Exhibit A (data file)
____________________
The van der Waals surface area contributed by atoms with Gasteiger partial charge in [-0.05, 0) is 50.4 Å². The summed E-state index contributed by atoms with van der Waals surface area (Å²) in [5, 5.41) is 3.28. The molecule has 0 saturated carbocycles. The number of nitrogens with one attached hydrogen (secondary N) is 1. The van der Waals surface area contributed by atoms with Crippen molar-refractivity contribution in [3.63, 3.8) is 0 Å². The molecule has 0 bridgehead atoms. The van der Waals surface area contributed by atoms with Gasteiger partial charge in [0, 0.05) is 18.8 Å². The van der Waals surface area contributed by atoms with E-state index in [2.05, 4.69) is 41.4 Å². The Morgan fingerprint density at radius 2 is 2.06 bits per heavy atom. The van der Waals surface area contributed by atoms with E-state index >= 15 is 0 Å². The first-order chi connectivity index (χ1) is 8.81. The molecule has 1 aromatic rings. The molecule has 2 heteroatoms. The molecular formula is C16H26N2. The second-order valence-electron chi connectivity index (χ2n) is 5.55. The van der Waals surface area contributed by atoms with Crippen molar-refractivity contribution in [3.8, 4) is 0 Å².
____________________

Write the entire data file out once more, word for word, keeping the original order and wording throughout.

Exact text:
The van der Waals surface area contributed by atoms with Gasteiger partial charge in [-0.05, 0) is 50.4 Å². The summed E-state index contributed by atoms with van der Waals surface area (Å²) in [5, 5.41) is 3.28. The molecule has 0 saturated carbocycles. The number of nitrogens with one attached hydrogen (secondary N) is 1. The van der Waals surface area contributed by atoms with Crippen molar-refractivity contribution in [3.63, 3.8) is 0 Å². The molecule has 0 bridgehead atoms. The van der Waals surface area contributed by atoms with Gasteiger partial charge in [0, 0.05) is 18.8 Å². The van der Waals surface area contributed by atoms with E-state index in [2.05, 4.69) is 41.4 Å². The Morgan fingerprint density at radius 2 is 2.06 bits per heavy atom. The van der Waals surface area contributed by atoms with E-state index >= 15 is 0 Å². The first-order chi connectivity index (χ1) is 8.81. The molecule has 1 aromatic rings. The molecule has 2 heteroatoms. The molecular formula is C16H26N2. The second-order valence-electron chi connectivity index (χ2n) is 5.55. The van der Waals surface area contributed by atoms with Crippen molar-refractivity contribution in [3.8, 4) is 0 Å².